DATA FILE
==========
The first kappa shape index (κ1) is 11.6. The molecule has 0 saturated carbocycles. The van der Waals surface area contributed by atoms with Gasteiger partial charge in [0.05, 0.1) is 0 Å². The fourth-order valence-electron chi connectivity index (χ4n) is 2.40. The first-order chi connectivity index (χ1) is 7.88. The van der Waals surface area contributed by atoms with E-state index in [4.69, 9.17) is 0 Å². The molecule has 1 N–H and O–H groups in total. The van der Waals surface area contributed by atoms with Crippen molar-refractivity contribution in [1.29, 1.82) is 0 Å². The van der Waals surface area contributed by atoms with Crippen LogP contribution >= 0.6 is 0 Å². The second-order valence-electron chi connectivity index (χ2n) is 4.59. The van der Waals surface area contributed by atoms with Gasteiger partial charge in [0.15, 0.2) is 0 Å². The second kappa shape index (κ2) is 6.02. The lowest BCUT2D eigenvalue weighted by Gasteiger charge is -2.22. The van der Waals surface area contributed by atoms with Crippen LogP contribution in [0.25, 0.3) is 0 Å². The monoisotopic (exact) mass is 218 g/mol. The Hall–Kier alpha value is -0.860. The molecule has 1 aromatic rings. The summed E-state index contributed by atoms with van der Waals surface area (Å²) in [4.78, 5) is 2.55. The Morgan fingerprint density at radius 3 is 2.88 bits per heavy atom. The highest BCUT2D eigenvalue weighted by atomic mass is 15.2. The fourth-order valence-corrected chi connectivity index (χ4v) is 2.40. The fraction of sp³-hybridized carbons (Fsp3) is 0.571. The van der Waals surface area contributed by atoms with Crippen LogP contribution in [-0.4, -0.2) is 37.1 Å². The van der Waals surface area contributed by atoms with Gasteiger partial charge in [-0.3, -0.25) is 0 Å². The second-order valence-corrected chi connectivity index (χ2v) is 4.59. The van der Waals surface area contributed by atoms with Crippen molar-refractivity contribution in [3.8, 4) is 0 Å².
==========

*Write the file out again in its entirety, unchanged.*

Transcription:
The first kappa shape index (κ1) is 11.6. The molecule has 0 saturated carbocycles. The van der Waals surface area contributed by atoms with Gasteiger partial charge in [0.05, 0.1) is 0 Å². The fourth-order valence-electron chi connectivity index (χ4n) is 2.40. The first-order chi connectivity index (χ1) is 7.88. The van der Waals surface area contributed by atoms with E-state index in [4.69, 9.17) is 0 Å². The molecule has 1 N–H and O–H groups in total. The van der Waals surface area contributed by atoms with Crippen molar-refractivity contribution in [1.29, 1.82) is 0 Å². The van der Waals surface area contributed by atoms with Crippen LogP contribution >= 0.6 is 0 Å². The second-order valence-electron chi connectivity index (χ2n) is 4.59. The van der Waals surface area contributed by atoms with Gasteiger partial charge in [0.15, 0.2) is 0 Å². The second kappa shape index (κ2) is 6.02. The lowest BCUT2D eigenvalue weighted by Gasteiger charge is -2.22. The van der Waals surface area contributed by atoms with Crippen LogP contribution in [0.25, 0.3) is 0 Å². The monoisotopic (exact) mass is 218 g/mol. The Hall–Kier alpha value is -0.860. The molecule has 1 aromatic rings. The summed E-state index contributed by atoms with van der Waals surface area (Å²) in [4.78, 5) is 2.55. The Morgan fingerprint density at radius 3 is 2.88 bits per heavy atom. The highest BCUT2D eigenvalue weighted by atomic mass is 15.2. The fourth-order valence-corrected chi connectivity index (χ4v) is 2.40. The fraction of sp³-hybridized carbons (Fsp3) is 0.571. The van der Waals surface area contributed by atoms with Crippen LogP contribution in [-0.4, -0.2) is 37.1 Å². The van der Waals surface area contributed by atoms with Gasteiger partial charge in [-0.3, -0.25) is 0 Å². The second-order valence-corrected chi connectivity index (χ2v) is 4.59. The van der Waals surface area contributed by atoms with Crippen molar-refractivity contribution in [3.8, 4) is 0 Å².